It was not the efficiency, it was the frequency. The Caps had only five power play opportunities for the week, including a game in which they had none and another in which they had one (which they converted). In three of the last four games for the Caps they have had one or no power play chances. Despite the second best power play in the league, they finished the week with the third-fewest opportunities in the league (59), behind only the New York Rangers (56) and Boston Bruins (54). Looking at the efficiency alone, a week in which the Caps were 20 percent in opportunities (rebounding nicely from their only week below 20 percent) and shot 1-for-9 in 8:00 of power play ice time was a pretty good one.
Penalty Killing: 5-for-5 / 100.0 percent (season: 82.3 percent; rank: 14th)
It was the second straight clean week for the Caps’ penalty killers. And, what was good for the goose (only five power play opportunities) was good for the gander (only five shorthanded situations faced). One would have liked the Caps to be more efficient on the penalty kill in one respect, though. In 9:32 of shorthanded ice time for the week the Caps allowed 12 power play shots on goal. If it is true that the goaltender needs to be a team’s best penalty killer, that might have been true of Braden Holtby this week. The week was helped, no doubt, by the fact that Colorado and Buffalo are poor power play teams, both ranking in the bottom five in the league.
Even Strength Goals For/Goals Against: 5-5 / even (season, 5-on-5 goals for/goals against ratio: 0.92; rank: 21st)
The even strength ratio for the week is more or less the product of the first two games. Against Arizona and Colorado the Caps had a combined Corsi-for percentage at 5-on-5 of 49.4, the result of being a minus-2. In that respect it was a very even week at even-strength. Against the Sabres the underlying numbers looked marvelous – plus-28 Corsi at 5-on-5, but the Caps didn’t pass the “eye” test, an inability to follow up shots by creating havoc in front of goalie Jhonas Enroth. When Buffalo got a couple of breaks, it resulted in a 2-0 win at even strength in the last game of the week. Possession numbers can tell a story over large numbers of games, but on a game to game basis they can be subject to much more noise than signal.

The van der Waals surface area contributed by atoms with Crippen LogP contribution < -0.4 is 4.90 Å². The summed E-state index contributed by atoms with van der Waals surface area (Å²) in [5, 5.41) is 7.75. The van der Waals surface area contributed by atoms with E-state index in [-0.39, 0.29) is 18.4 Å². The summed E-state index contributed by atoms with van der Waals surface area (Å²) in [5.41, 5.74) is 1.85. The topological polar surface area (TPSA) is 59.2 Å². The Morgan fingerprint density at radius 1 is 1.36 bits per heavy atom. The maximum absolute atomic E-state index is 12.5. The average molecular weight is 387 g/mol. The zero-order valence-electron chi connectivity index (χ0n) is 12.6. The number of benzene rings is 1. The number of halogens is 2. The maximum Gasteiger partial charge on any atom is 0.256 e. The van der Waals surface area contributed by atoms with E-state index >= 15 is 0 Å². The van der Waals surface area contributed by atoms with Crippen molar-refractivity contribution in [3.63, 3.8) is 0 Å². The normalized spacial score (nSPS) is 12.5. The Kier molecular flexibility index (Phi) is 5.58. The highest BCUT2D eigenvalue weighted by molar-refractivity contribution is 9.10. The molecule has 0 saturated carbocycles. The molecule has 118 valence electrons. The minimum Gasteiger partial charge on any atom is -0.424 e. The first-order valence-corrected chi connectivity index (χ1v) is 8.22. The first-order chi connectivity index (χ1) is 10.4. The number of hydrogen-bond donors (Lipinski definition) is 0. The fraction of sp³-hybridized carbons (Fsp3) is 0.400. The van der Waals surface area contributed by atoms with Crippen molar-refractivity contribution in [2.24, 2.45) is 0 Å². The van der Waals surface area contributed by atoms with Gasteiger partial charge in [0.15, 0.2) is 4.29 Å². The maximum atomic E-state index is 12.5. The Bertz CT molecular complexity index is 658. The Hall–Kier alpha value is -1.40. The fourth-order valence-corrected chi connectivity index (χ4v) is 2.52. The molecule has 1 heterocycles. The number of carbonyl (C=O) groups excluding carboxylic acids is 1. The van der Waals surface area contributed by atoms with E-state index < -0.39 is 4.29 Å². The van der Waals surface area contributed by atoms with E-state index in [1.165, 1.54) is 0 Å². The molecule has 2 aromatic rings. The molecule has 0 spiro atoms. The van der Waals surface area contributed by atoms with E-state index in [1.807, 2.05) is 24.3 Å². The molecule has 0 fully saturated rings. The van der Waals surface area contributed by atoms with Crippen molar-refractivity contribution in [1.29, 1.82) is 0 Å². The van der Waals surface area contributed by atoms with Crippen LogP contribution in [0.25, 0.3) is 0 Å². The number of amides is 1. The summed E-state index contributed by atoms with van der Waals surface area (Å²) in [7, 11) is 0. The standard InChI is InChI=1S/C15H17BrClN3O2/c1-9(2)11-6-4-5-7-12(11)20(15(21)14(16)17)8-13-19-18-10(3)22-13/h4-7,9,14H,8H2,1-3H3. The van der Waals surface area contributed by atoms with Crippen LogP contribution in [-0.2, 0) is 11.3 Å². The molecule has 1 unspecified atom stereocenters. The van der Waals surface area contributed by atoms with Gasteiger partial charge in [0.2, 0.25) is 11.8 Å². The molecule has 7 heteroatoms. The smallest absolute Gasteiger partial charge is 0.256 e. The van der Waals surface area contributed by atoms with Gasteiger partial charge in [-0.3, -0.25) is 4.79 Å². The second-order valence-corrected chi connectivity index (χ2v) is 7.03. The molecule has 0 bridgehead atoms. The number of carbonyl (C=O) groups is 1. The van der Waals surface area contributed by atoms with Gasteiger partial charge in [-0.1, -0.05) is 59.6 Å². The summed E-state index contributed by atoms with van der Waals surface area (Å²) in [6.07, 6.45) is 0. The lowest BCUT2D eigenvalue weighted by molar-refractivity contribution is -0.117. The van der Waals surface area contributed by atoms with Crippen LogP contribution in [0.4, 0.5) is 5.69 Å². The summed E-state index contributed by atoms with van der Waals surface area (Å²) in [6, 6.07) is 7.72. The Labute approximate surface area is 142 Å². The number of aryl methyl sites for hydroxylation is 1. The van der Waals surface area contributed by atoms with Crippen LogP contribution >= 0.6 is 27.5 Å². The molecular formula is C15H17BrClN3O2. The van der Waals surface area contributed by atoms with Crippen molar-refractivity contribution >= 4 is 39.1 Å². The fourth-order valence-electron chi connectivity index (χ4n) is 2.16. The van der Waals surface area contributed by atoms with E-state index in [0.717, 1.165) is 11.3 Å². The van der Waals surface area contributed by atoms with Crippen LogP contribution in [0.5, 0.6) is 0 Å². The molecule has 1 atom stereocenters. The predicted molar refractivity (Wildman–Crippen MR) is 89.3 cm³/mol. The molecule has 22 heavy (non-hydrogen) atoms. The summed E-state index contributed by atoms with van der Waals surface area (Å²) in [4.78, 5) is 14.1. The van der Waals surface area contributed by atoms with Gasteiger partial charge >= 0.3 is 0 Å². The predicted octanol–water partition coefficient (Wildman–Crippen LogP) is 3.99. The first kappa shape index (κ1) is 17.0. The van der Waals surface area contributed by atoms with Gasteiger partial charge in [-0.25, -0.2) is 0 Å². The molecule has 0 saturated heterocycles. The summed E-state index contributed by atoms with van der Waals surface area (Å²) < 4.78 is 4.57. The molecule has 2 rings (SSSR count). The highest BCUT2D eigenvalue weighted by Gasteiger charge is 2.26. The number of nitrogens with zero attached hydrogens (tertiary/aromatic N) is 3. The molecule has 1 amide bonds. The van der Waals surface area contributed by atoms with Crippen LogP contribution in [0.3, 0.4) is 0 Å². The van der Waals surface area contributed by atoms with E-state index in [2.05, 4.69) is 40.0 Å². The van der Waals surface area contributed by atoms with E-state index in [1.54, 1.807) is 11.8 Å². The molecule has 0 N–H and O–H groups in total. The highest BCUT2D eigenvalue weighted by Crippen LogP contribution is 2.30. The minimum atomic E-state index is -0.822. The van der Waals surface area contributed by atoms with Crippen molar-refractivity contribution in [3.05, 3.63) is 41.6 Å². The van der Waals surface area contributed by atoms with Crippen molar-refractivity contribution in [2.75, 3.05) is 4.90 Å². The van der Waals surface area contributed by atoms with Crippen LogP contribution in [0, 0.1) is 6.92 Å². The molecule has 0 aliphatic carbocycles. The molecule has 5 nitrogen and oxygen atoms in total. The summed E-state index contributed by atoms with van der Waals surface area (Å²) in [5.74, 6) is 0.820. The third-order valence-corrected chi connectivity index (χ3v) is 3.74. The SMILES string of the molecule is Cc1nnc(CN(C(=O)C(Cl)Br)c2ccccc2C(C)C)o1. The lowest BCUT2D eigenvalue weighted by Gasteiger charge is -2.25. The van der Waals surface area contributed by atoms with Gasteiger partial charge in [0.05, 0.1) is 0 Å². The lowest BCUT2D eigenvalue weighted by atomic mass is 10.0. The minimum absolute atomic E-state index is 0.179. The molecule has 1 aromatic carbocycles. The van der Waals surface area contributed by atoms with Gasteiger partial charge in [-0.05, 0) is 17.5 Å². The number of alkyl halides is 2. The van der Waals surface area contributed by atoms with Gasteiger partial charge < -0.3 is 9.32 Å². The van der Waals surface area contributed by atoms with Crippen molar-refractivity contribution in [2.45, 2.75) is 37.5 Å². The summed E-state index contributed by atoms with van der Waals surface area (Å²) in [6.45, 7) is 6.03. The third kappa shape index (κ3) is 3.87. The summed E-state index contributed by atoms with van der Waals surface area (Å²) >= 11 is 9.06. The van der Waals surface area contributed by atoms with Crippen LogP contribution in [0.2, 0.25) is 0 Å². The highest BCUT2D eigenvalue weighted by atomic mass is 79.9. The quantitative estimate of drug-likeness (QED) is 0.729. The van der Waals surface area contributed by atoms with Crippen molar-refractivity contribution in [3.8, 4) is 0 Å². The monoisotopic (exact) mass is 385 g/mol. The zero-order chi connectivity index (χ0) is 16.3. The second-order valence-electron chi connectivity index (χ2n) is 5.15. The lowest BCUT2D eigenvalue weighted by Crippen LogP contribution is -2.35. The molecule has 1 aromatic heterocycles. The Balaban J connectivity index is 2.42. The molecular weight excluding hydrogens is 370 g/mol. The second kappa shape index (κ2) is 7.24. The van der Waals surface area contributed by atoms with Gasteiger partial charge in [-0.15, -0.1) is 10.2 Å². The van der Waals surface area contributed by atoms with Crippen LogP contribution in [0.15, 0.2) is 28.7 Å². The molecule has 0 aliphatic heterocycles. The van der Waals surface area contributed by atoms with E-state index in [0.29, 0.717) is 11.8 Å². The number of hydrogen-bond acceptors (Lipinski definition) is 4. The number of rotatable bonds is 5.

Faceoffs: 86-for-167 / 51.5 percent (season: 50.1 percent; rank: 14th)
This is another case of a “winning” week not looking like as much of one from closer inspection. The Caps won 51.5 percent of all faceoffs this week, but that was weighted heavily by a 63.8 percent winning percentage in the neutral zone. A 44.4 percent winning percentage in the offensive zone might have contributed to the difficulties the Caps had in scoring goals in Week 7. Nicklas Backstrom, as he does most weeks, took the highest volume of draws and won one more than half (30-for-59). His problem was in the defensive zone, where he was just 5-for-15. Next up in volume was Jay Beagle, whose 58.8 percent winning percentage for the week looked better than it was. He was 7-fo-r7 in neutral zone draws and 10-for-13 in the defensive zone. But he was 3-for-14 in the offensive zone. Andre Burakovsky couldn’t quite get to the 50 percent mark in the offensive zone, either, going 4-for-10.
Goals by Period:
It was a relatively even week in goals scored, six for and five against, but the distribution was a bit different. The Caps spread their goal scoring across the periods, including one in overtime. On the other hand, opponents squeezed all their goals into the second and third period. That second period was the problem. The Caps were a minus-1 for the week in the middle period (two for, three against). This was a bit odd in that the Caps are among the most prolific goal scoring teams in the second period of games this season (they finished the week tied for eighth with 22 goals).
In the end…
The two points that the Caps more or less gave away to Buffalo might be the two that haunt them in the end. At the moment, those two points do not make a difference in their Metropolitan Division standing; they would have finished the week in third place with or without them. But it is the difference between being eighth in the Eastern Conference (with the points) and ninth (without them). It was an opportunity lost. The good part was that the Caps earned that opportunity with two hard-fought road wins out west. But to give a part of it back with a forgettable effort against Buffalo (44 shots on goal notwithstanding), makes one think than come April, that game might not be so forgettable after all.
- First Star: Braden Holtby (2-1-0, 1.65, .937)
- Second Star: Nicklas Backstrom (1-2-3, plus-1, Corsi-for/5-on-5: plus-23/62.4% for)
- Third Star: Brooks Orpik (0-2-2, plus-3, 23:19 average ice time, 17 hits)